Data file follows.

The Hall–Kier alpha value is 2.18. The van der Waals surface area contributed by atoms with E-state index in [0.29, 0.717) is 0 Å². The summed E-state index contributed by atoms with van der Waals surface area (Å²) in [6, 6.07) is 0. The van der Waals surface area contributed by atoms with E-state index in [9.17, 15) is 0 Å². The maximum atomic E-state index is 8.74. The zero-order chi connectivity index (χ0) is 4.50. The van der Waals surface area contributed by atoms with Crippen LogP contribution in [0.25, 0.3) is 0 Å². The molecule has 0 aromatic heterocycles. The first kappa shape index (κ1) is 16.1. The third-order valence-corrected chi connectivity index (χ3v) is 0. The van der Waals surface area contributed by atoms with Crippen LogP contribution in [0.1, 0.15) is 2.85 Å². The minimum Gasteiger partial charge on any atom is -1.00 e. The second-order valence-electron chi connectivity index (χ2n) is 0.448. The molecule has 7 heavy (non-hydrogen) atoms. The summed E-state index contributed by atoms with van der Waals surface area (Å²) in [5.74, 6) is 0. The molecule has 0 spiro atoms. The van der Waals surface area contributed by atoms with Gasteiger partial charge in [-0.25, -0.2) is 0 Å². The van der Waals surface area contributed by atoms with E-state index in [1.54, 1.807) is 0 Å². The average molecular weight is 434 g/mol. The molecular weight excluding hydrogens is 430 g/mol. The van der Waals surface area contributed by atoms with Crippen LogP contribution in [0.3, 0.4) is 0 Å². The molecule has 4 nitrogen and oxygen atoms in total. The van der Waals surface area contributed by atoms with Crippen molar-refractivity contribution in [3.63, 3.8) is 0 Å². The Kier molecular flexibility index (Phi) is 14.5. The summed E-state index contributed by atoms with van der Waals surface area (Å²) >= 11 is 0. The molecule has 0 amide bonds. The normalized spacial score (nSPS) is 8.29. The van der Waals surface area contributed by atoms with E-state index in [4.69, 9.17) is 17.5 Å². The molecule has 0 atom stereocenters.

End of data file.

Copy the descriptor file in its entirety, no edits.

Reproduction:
The Hall–Kier alpha value is 2.18. The van der Waals surface area contributed by atoms with E-state index in [0.29, 0.717) is 0 Å². The summed E-state index contributed by atoms with van der Waals surface area (Å²) in [6, 6.07) is 0. The van der Waals surface area contributed by atoms with E-state index in [9.17, 15) is 0 Å². The maximum atomic E-state index is 8.74. The zero-order chi connectivity index (χ0) is 4.50. The van der Waals surface area contributed by atoms with Crippen LogP contribution in [0.25, 0.3) is 0 Å². The molecule has 0 aromatic heterocycles. The first kappa shape index (κ1) is 16.1. The third-order valence-corrected chi connectivity index (χ3v) is 0. The van der Waals surface area contributed by atoms with Crippen LogP contribution in [0.1, 0.15) is 2.85 Å². The minimum Gasteiger partial charge on any atom is -1.00 e. The second-order valence-electron chi connectivity index (χ2n) is 0.448. The molecule has 7 heavy (non-hydrogen) atoms. The summed E-state index contributed by atoms with van der Waals surface area (Å²) in [5.74, 6) is 0. The molecule has 0 spiro atoms. The van der Waals surface area contributed by atoms with Gasteiger partial charge in [-0.25, -0.2) is 0 Å². The van der Waals surface area contributed by atoms with E-state index in [1.54, 1.807) is 0 Å². The average molecular weight is 434 g/mol. The molecular weight excluding hydrogens is 430 g/mol. The van der Waals surface area contributed by atoms with Crippen LogP contribution in [0.3, 0.4) is 0 Å². The molecule has 4 nitrogen and oxygen atoms in total. The van der Waals surface area contributed by atoms with Crippen molar-refractivity contribution in [3.63, 3.8) is 0 Å². The Kier molecular flexibility index (Phi) is 14.5. The summed E-state index contributed by atoms with van der Waals surface area (Å²) >= 11 is 0. The molecule has 0 amide bonds. The normalized spacial score (nSPS) is 8.29. The van der Waals surface area contributed by atoms with E-state index in [4.69, 9.17) is 17.5 Å². The molecule has 0 atom stereocenters.